One I Made Earlier

I had an old webcam. I had time on my hands. And I had an idea.

This was never going to end well.

I’m actually pretty pleased with the result. It’s nowhere near as pretty as the one on Instructables produced by Glen Gilchrist (aka @mrgpg) but it didn’t need any power tools. Which were in the shed, and it was raining.

Start with an old webcam and a cheap lamp, in this case one from Ikea. It’s the sort of thing you might have, just make sure it has a long neck  which holds the head steady. It will need to support a bit of extra mass. (Not weight. Well, yes, weight. Anyway.)

 

DSC_0049

I used Lego, Sugru and cable ties to hold everything together. This has the advantage of being reversible, as well as quick. How you link the two parts depends on the exact models, but Lego means angles can be fixed and changed to suit your purpose. Plus, you know, Lego.

Sugru feels like blue-tack but dries within 24 hours to a firm silicone rubber. I’ve used it for outdoors repairs, making cufflinks (again with Lego, as it happens) and repairing odds and ends from cables to memory sticks. They don’t sponsor me. (Although if they want to send me some free samples…)

It works fine on my laptop, but I’ll need to try installing the drivers on a memory stick to make it properly portable. The plan is to demonstrate this in my new job and try it out myself, without the cost (100UKP+) involved in the decent models. I’ve read about uses (for example these for primary science from @dannynic) but never had the chance to put them into practice.

My first thoughts:

  • use student work immediately for “good because” and “even better if”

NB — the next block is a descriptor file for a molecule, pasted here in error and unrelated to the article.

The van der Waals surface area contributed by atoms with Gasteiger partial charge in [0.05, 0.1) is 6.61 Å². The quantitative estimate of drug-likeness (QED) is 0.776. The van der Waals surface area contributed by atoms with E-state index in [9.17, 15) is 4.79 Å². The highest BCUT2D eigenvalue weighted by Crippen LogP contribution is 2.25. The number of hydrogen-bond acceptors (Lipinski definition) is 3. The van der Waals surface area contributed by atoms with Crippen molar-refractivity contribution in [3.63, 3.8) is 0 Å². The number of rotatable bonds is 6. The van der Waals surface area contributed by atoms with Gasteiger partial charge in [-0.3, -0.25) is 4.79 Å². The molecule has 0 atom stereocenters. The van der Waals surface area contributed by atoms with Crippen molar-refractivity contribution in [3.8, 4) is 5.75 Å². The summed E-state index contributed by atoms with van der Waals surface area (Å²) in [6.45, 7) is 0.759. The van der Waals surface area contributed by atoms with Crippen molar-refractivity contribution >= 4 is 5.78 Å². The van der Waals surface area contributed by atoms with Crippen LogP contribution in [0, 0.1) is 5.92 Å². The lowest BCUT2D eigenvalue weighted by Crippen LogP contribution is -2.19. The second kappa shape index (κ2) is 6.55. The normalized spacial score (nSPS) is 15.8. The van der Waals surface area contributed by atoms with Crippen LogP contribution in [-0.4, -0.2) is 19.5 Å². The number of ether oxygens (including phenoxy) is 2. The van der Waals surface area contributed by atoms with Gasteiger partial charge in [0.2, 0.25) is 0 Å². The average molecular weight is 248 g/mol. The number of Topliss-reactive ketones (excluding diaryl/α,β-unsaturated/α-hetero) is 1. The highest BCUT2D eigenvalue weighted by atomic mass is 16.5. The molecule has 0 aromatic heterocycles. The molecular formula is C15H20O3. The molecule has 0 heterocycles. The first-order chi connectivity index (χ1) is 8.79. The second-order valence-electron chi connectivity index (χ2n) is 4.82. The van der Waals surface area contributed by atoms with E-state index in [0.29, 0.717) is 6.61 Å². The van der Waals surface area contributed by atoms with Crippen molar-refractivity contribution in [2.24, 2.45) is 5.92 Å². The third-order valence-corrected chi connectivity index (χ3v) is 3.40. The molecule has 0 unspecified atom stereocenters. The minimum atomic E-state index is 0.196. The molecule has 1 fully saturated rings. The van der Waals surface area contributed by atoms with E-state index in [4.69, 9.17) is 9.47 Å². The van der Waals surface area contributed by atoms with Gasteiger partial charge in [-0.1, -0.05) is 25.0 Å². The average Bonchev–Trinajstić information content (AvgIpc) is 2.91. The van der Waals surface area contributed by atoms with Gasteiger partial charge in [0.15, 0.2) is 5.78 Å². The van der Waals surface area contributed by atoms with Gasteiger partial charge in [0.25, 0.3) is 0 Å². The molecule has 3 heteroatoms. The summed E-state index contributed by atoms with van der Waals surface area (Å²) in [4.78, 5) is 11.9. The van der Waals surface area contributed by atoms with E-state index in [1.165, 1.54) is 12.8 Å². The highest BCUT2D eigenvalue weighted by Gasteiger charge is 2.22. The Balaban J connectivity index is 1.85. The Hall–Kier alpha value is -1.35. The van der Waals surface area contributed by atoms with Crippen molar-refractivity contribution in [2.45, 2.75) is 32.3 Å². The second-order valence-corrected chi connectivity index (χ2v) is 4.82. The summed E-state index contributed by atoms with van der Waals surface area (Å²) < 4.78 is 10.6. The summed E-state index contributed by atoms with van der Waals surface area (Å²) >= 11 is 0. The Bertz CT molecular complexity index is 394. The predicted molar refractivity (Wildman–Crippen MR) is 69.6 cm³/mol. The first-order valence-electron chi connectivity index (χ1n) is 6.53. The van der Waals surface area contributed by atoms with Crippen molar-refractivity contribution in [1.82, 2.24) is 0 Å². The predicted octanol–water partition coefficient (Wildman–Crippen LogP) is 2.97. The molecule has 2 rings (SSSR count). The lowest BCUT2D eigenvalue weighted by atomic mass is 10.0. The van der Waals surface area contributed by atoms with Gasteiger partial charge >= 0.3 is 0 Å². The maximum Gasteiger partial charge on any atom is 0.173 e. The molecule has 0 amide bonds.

• turn a small-scale practical into a class demonstration
  • have a student commentate on an experiment in progress
  • show hands-on methods like measurements and graph drawing in a realistic way

Not particularly exciting, I know, but I’m expecting to do a lot of improvisation in the new job. I’m currently putting together boxes of demonstrations, quick practicals, tips and tricks for the teachers I’ll be working with. (Post about this coming soonish.) But for now I’d love to have comments giving me better suggestions for how to use my Blue Peter Sugrued visualizer.

Demonstration or Class Practical?

It’s always a tricky one, isn’t it? Do we show them the experiment, knowing that a half-dozen or so will be messing around at the back or comparing nail varnish with their friends? Or do we let them loose with glassware and clamp stands, waiting for the crashing noises or the blank looks to begin?

Okay, I’m exaggerating. A bit. But for most of us, it’s probably taking a bit of time to think about the kinds of practicals we do, and why. Are we focused enough on what the students will learn from it? Or are we doing a particular practical or demonstration because it’s in the scheme of work, or because we’ve always done it?

I’ve used among other sources David Sang and Alom Shaha’s workshop at the ASE Conference and materials from Getting Practical and SCORE Education to produce a checklist (downloadable below, simply click on the image). The focus is about the benefits of a demonstration or a class practical. It’s an easy way to think about what can be added to an activity, or ways to tweak it to improve outcomes. Simply sharing with the students what they might be trying to gain from a practical is worthwhile – although in some cases as a plenary to avoid spoiling a surprise or insight. Simply take a moment to read through the lists, and see if you can justify the activity in terms of learning. If you’re not sure, what could you change?

There’s loads of good ideas online – the National Stem Centre eLibrary is of course one place to look – and it’s often possible to convert a practical into a demo or vice versa. For example, I demonstrate heat transfer in fluids using the two chimneys apparatus and a convection square, plus hot and cold water with food colouring in gas jars, which I first saw in ‘Nina and the Neurons’. By the third demo the kids can predict and ex0plain what’s going to happen quite well. I then give them coloured ice cubes to float in water, and to predict, explain, describe and explain again (PEOE) what they see. Bonus points for a commentary that uses key ideas such as ‘density change’.

I hope this kind of reminder is useful, for experienced teachers as well as those more recently joining the profession. Feedback would be very much appreciated, as this is my 100th post and I’ve had less than 1 comment for each on average…